The sedimentary rock in the picture above is a sandstone with pebble molds. If the pebbles were present, this rock would be considered a conglomerate. Conglomerates consist of 2 mm or larger rounded fragments of rock, or clasts, surrounded by finer-grained sediment which geologists call “matrix”. The clasts in the rock above were pebble sized, 2-64 mm, and the matrix is sand sized.
Even though many of the clasts have been removed by erosion, we can tell that they were primarily shale pebbles. The sandy matrix was more resistant to erosion than the softer shale pebbles, so we are left with cavities where the pebbles were (pebble molds) on the rock’s surface. This creates an interesting optical illusion. Did you see the cavities as pebbles or as molds when you first looked at the picture?
This type of conglomerate is deposited by energetic and dynamic water, such as is found in rivers and waves. During higher flow periods, only large clasts are deposited. When flow is lower, finer-grained sediment settles in between the larger clasts.
Here is a photograph of Pitkin Limestone from the Ozark Mountains near Fox, Arkansas. This exposure displays a classic orthogonal joint set. The joints are the easy-to-see fractures that divide the bedrock into square blocks. Orthogonal means the joints formed at roughly 90 degree angles to each other, hence the resultant square blocks.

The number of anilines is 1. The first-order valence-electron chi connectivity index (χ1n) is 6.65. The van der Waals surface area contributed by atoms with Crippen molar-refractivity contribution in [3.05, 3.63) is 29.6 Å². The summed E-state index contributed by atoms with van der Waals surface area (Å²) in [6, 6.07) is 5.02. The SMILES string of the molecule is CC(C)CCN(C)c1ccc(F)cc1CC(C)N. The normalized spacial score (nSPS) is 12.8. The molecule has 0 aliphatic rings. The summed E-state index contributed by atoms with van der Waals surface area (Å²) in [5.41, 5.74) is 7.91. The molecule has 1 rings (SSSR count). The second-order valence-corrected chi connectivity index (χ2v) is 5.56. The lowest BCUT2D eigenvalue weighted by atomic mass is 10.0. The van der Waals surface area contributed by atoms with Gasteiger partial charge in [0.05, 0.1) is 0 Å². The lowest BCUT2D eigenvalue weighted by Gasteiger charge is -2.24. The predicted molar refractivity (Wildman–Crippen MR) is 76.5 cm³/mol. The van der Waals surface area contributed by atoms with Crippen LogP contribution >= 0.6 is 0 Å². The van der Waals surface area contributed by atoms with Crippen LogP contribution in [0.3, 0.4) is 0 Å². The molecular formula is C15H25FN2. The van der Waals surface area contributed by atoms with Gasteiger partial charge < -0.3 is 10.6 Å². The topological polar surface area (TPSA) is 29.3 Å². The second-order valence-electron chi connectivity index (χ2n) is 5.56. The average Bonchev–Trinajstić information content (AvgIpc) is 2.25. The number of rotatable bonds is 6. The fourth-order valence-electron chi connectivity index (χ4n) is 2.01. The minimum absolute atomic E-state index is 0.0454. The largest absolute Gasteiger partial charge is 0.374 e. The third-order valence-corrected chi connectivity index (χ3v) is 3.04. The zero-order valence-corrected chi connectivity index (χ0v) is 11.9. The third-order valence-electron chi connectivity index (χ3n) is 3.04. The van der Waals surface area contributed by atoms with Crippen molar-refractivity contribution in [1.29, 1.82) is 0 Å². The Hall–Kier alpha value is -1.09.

Joints are common features in sedimentary and crystalline bedrock, and they form in a variety of patterns in response to the stresses the rock has been subjected to. Essentially, bedrock is being compressed, and the joints form to relieve that pressure. The squeezing and resultant fracturing result from natural processes such as burial, erosion, and plate tectonics.
Joints are important because they convey information about stress-fields that have acted on the rocks in the past. They can also be useful for understanding the flow of fluids through a petroleum reservoir or aquifer when trying to maximize production from an oil or water well.